The Great Barrier Reef allegedly died in October. The United States met its demise on Election Day and experienced an unexplained resurrection before a second wave of obituaries on Inauguration Day. The National Endowment for the Arts became this month’s subject of collective grieving.
Pessimism in the age of Trump has ushered in a trend of obituaries for things not yet dead. These fake obituaries represent a particular variety of difficult-to-distinguish satire: creative activist responses that paradoxically threaten environmental activism.
Rowan Jacobsen, an author and journalist who wrote the Great Barrier Reef’s obituary, engages directly with environmental concerns and activist responses in his other writings. His recent investigation of the honeybee crisis, “Fruitless Fall,” even borrows its title from an image in Rachel Carson’s “Silent Spring,” aligning itself with the revolutionary environmental work responsible for exposing the effects of the chemical Dichlorodiphenyltrichloroethane, commonly known as DDT.
The reef’s obituary describes the cause of death in significant detail, explaining how warming ocean temperatures have increased the rate of coral bleaching. Recent research reveals this bleaching to be more extensive than previously thought. In a study published March 16 in the science journal Nature, marine biologist Terry P. Hughes and his team of scientists report that more than 90 percent of the 1,153 reefs surveyed have experienced bleaching.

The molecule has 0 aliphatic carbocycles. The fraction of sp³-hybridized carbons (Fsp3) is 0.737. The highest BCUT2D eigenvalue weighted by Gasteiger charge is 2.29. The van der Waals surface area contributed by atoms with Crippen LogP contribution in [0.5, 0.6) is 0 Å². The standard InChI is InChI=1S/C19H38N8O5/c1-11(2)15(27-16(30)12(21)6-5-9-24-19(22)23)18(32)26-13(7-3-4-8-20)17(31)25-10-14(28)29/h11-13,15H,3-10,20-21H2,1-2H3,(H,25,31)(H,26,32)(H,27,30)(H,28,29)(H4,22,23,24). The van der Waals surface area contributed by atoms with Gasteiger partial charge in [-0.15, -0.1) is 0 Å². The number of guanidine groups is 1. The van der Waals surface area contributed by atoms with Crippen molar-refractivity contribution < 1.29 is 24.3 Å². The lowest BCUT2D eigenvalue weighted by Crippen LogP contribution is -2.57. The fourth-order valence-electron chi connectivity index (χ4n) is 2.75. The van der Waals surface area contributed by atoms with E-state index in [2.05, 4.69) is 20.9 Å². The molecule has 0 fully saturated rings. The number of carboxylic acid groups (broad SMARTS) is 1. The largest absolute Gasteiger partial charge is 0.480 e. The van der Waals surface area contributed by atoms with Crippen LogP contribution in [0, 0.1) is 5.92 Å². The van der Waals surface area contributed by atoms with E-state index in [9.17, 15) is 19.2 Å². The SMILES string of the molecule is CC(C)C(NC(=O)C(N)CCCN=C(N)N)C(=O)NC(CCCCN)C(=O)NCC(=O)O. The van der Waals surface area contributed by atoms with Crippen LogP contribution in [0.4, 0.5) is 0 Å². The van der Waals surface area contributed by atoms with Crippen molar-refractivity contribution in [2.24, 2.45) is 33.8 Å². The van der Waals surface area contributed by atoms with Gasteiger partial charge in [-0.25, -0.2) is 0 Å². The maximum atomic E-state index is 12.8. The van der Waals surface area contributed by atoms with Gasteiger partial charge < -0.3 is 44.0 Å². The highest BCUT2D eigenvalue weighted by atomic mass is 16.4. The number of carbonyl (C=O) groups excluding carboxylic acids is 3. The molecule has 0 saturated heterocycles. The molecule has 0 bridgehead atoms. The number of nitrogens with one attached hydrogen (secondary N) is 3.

The publication of Jacobsen’s obit in Outside magazine was met with outrage from the scientific community.
Hughes’ earlier comment published in the Huffington Post summarizes this sentiment: “The message should be that it isn’t too late for Australia to lift its game and better protect the GBR, not that we should all give up because the GBR is supposedly dead.” As Hughes suggests, the sense of inevitability that a death notice conveys compromises efforts to expand global environmental protections.
This month’s obituary for the supposedly deceased National Endowment for the Arts, published by The Hill, offers IU Professor Michael Wilkerson’s eloquent tribute to the organization and its artistically provocative past. However, the NEA remains intact and funded, at least for the moment.
Trump’s proposed budget plan, released nine days after the obituary’s publication, confirms his intent to eliminate funding for the arts, along with funding to 18 other federal agencies. Yet, the defunding of the NEA is still far from final, especially amid growing Republican resistance to fatal cuts to the arts.
While it’s easy to discern that obituaries for the U.S. mourn a figurative loss of values and the end of a political age, the decimation of an already fragile environment or the dismantling of federal programs under the Trump administration requires a layer of fact checking.
In the age of Trump, we could write pre-death obituaries for former President Barack Obama’s health care law, erect memorials for the other 18 agencies targeted in Trump’s budget plan and mourn the putative loss of Big Bird and the Muppets. But lamenting the loss of things not yet gone takes time, energy and focus away from activist efforts.
With fake obituaries, the boundaries between life and death, activism and passivity are up for debate. If we declare our environment dead prematurely, we’ll have fewer attempts to really save it. Writers need to keep activism alive —literally.
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